With successful adoption of AntWorks' IAP solution, businesses will stand to save millions and realise increased performance and efficiency by automating and processing business data, including unstructured data, which will make up 80% of the world's data by 2025. The partnership will help the GCC become a blueprint for the AI economy in the rest of the Middle East, Turkey and Africa, especially as governments look to diversify and drive revenue from non-oil and gas sectors. "We are deeply honored to partner with The Private Office of Sheikh Saeed bin Ahmed Al Maktoum and SEED Group expanding our reach into the Middle East," said Asheesh Mehra, AntWorks Co-Founder and Group CEO. "We see our partnership with SEED Group as an incredible opportunity to bring AntWorks' leading expertise in artificial intelligence to the GCC - helping the UAE's Ministry of AI realise its 2031 Artificial Intelligence Strategy. This is a market that thrives on innovation and has taken some of the most ambitious steps in the world in adopting the use of AI across government and business as they seek to create new economic, social, and educational opportunities for citizens. We look forward to a powerful and productive relationship that will make straight-through processing a reality across the GCC."
Slowly but surely, artificial intelligence is infiltrating almost every aspect of our lives. It is already busy in the background of many routine tasks, powering virtual assistants like Siri and Alexa, recommendations from Amazon and Netflix, and underpinning billions of Google searches each day. But as the technology matures, AI's impact will become more profound, and nowhere is that more apparent than in healthcare. Healthcare's data-heavy nature makes it an ideal candidate for the application of AI across multiple disciplines, from diagnosis and pathology to drug discovery and epidemiology. At the same time, the sensitivity of medical data raises fundamental questions around privacy and security.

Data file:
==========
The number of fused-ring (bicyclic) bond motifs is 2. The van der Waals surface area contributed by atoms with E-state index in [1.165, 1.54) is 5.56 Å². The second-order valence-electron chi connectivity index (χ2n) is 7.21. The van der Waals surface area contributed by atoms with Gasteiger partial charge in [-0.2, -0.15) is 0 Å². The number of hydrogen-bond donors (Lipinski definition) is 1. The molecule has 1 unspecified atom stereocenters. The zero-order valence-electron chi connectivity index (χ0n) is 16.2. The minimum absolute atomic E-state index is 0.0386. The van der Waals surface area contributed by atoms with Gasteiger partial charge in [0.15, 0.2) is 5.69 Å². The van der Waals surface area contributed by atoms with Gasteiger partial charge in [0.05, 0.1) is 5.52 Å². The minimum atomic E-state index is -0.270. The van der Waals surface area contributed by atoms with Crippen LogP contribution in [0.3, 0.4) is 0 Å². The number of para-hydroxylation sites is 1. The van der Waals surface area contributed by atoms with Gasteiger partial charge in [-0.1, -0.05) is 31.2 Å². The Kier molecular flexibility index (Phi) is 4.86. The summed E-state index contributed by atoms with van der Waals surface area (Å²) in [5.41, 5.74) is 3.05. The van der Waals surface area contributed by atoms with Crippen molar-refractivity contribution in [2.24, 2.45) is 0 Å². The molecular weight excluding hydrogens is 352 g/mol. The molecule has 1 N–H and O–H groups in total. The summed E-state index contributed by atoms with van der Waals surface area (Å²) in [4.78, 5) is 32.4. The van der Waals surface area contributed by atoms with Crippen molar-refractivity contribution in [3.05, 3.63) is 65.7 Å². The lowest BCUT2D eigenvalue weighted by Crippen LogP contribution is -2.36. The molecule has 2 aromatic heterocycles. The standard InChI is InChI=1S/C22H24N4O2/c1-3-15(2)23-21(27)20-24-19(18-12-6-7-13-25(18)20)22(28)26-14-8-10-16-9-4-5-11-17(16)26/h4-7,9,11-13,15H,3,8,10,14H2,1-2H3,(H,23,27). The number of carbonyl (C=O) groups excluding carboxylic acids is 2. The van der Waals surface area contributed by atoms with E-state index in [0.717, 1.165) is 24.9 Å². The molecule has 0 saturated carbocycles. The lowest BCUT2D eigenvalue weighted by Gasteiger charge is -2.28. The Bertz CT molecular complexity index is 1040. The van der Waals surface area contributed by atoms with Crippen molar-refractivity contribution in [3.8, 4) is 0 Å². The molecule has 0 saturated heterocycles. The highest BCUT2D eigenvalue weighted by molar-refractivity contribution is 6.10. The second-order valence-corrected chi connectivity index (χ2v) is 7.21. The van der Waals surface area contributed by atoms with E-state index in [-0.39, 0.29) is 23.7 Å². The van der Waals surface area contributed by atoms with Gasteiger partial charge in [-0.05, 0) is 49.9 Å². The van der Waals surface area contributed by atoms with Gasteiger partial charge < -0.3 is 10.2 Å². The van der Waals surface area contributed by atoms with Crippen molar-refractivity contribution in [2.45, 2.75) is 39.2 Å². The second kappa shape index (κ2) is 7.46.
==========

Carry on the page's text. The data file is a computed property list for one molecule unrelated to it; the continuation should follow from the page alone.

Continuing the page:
A Supreme Court justice has added his voice to calls for the regulation of computer algorithms handling crucial decisions about people's lives. An'expert commission' could help ensure that automated decision making processes have'a capacity for mercy', Lord Sales (Philip Sales QC), said last night. Presenting the British and Irish Legal Information Institute's Sir Henry Brooke Lecture, Lord Sales said the growing role of algorithms and artificial intelligence poses significant legal problems, in particular around the fundamental concept of agency. Existing prejudices could be embedded in hidden rules that are impossible to challenge, he said. 'AI may get to the stage where it will understand the rules of equity and how to recognise hard cases, but we are not there yet.'
The Chancellor of the High Court has urged commercial lawyers to prepare for the disruptive impact of technology on the law, the legal system and legal profession before others "steal a march" on them. Sir Geoffrey Vos said the profession needed "to turn its incredible intellectual fire-power towards the development of the English common law, so that it can effectively tackle the problems thrown up by the use of big data, cryptoassets, on-chain smart contracts, and artificial intelligence". Expressing confidence that the English common law could adapt to these challenges, he added: "My plea is that you do not leave it too late, because there are many other brilliant lawyers in other jurisdictions who are motivated to steal a march on their common law colleagues in the UK." Giving the Commercial Bar Association's annual lecture this week, Sir Geoffrey warned commercial lawyers that it was too late to hope to retire before any of this became a reality. "It is already reality," he said. Rather, he encouraged lawyers "to think imaginatively about the world in which the commercial legal services of the future will be required".
Artificial intelligence (AI) is becoming more common in clinical practice. Increased computing power, greater volumes of data generated, and progress in machine learning promise new possibilities in clinical research and patient care. However these developments also raise certain ethical and legal questions. How will the role of doctors and patients change if AI is used in diagnostic procedures? Who is responsible for the consequences of AI-assisted processes in clinical contexts?